Ryota Iwai worked as a pattern maker and designer for various fashion houses before launching AURALEE in 2014 with the Spring-Summer 15 collection. In September 2017, the brand’s first directly-managed store opened in Tokyo, and he was awarded the Fashion Prize Of Tokyo one year later. His began presenting at Paris Fashion Week in 2019, the same year that he received the 37th Mainichi Fashion Award, Newcomer Award and Shiseido Encouragement Award.
How do you define the future?
The future represents progress and hope, but it shouldn’t be viewed as just this distant concept. The future is also a direct result of the decisions we make now and what we do in the present.
Why is the future such an important element of fashion?
Although I think fashion is always a commentary on the present, it should also keep an eye to the future. For us, we value longevity in our design, and strive to create timeless garments that will last and be worn for a lifetime.
What is one global or social issue currently shaping fashion’s future?
Certainly the most pressing issues are the environmental effects and impact that the fashion industry is directly responsible for. I hope that there will be more care and awareness in terms of traceability and transparency. From the social perspective, I believe diversity and representation will hopefully be one of the key factors in shaping and improving our industry’s future.
How do you imagine your brand evolving over the next decade? I think our overall mindset, approach and values will not shift. I just want to continue working at our own pace, having fun, taking care of our team and making things we are happy with. In regards to our impact, as a small independent company I hope that even if it is on a small scale, we will be able to do our part in bringing about some positive change.
What is one thing we can start doing now that could positively impact our future?
I believe awareness is the first step; it is important for us all not to turn a blind eye to what is directly in front of us. I think we can address and create a better future for us all, even though small changes — adjusting and adapting our purchasing habits or our dietary habits or even modes of transportation. When scaled up, all of this can hopefully make a huge difference.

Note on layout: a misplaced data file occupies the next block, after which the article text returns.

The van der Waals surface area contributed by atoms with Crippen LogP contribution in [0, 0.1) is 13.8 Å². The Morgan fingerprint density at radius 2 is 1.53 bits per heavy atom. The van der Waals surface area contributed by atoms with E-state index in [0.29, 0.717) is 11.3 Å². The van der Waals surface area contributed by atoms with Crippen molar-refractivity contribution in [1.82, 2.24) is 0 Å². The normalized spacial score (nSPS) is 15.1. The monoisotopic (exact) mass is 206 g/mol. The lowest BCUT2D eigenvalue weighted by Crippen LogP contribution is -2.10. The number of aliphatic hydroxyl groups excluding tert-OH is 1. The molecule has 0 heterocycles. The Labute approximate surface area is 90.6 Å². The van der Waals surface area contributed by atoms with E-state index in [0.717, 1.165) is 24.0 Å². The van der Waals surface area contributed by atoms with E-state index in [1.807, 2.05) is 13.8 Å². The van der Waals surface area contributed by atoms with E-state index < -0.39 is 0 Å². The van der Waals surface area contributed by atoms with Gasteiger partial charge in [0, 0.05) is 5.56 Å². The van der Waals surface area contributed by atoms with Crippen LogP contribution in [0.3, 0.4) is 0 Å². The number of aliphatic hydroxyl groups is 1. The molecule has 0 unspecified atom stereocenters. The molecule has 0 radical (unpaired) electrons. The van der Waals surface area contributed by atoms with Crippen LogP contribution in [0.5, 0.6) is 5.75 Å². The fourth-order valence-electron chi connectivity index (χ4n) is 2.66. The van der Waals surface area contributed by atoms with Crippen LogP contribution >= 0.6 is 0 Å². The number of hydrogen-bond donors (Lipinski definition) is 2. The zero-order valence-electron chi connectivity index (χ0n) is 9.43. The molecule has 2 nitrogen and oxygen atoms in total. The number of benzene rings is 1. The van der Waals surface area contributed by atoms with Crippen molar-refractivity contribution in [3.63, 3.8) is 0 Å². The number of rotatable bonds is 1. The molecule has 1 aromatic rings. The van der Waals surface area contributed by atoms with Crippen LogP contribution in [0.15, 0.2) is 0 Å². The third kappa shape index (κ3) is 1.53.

What concerns about the future?
One of my main concerns is the preservation of an honest production process. In a current climate where it is the norm for people to cut corners and find the cheapest option, I worry for the preservation of traditions, and the future of the industry of real craftsmanship, and natural material harvesting.
What excites you about the future?In our production, I try my best to recognise what our impact is not only on ourselves but to all parties involved in our process, the herders, the sewers. I try my best to keep all of our production local. I am excited to do my best to support and preserve this appreciation for craftsmanship and quality in a modern concept, and hopefully do my part to support these real industries and people.
Your wish for the future?
Of course I hope that the next generations are able to thrive and experience life in a more positive world, and not pay the price of previous generations.
Do you think about the future when creating a collection?
Without a doubt. We always design our collections and develop our fabrics with the intention for our garments to be worn, cherished and appreciated for a lifetime.
What is the most defining idea or look in this collection?
As opposed to individual short stories, I view our collections as chapters in an ongoing book — expressing different moods of our constant goal to create elegant, sophisticated, and modern yet timeless garments, all with the greatest materials and original fabrics. After a rather subdued, calm fall and winter season, I wanted this collection to convey the vitality and the energy of spring and summer. To evoke the outdoors: natural, vibrant, energetic, fresh, yet serene.
What remains constant across the past, present, and future of fashion?
Basically I believe clothing will always be an essential. Even with the steady digitalisation of our daily life, the physicality of clothing will always be a necessity. Along with that, fashion always has and will always value an appreciation for quality and construction. Culturally, even as generations change, I think that clothing’s innate ability to function as a tool for self-expression will never change.
This interview has been lightly edited for length.